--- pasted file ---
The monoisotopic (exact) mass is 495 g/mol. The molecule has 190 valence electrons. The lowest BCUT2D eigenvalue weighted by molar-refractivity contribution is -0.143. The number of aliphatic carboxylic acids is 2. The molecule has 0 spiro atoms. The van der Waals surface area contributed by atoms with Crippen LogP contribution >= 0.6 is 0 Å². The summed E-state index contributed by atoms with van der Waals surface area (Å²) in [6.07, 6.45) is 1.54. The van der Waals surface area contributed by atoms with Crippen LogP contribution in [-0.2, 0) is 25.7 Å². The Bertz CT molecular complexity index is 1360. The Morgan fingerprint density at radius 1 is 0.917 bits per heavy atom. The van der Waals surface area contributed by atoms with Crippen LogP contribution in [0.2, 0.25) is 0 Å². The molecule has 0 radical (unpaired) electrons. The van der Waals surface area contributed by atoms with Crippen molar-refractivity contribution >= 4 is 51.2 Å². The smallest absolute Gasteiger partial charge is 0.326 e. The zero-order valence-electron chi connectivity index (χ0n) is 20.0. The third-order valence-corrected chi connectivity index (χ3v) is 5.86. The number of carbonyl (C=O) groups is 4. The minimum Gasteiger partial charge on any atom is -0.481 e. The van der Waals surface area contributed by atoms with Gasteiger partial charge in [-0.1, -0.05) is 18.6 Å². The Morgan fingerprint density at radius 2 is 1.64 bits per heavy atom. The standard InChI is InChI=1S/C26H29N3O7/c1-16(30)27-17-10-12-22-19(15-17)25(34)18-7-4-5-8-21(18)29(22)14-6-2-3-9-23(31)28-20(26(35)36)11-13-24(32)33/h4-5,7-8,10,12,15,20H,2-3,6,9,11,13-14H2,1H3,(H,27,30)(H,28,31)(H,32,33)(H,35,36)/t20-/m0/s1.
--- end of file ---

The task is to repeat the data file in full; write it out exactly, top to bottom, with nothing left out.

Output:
The monoisotopic (exact) mass is 495 g/mol. The molecule has 190 valence electrons. The lowest BCUT2D eigenvalue weighted by molar-refractivity contribution is -0.143. The number of aliphatic carboxylic acids is 2. The molecule has 0 spiro atoms. The van der Waals surface area contributed by atoms with Crippen LogP contribution >= 0.6 is 0 Å². The summed E-state index contributed by atoms with van der Waals surface area (Å²) in [6.07, 6.45) is 1.54. The van der Waals surface area contributed by atoms with Crippen LogP contribution in [-0.2, 0) is 25.7 Å². The Bertz CT molecular complexity index is 1360. The Morgan fingerprint density at radius 1 is 0.917 bits per heavy atom. The van der Waals surface area contributed by atoms with Crippen LogP contribution in [0.2, 0.25) is 0 Å². The molecule has 0 radical (unpaired) electrons. The van der Waals surface area contributed by atoms with Crippen molar-refractivity contribution >= 4 is 51.2 Å². The smallest absolute Gasteiger partial charge is 0.326 e. The zero-order valence-electron chi connectivity index (χ0n) is 20.0. The third-order valence-corrected chi connectivity index (χ3v) is 5.86. The number of carbonyl (C=O) groups is 4. The minimum Gasteiger partial charge on any atom is -0.481 e. The van der Waals surface area contributed by atoms with Gasteiger partial charge in [-0.1, -0.05) is 18.6 Å². The Morgan fingerprint density at radius 2 is 1.64 bits per heavy atom. The standard InChI is InChI=1S/C26H29N3O7/c1-16(30)27-17-10-12-22-19(15-17)25(34)18-7-4-5-8-21(18)29(22)14-6-2-3-9-23(31)28-20(26(35)36)11-13-24(32)33/h4-5,7-8,10,12,15,20H,2-3,6,9,11,13-14H2,1H3,(H,27,30)(H,28,31)(H,32,33)(H,35,36)/t20-/m0/s1.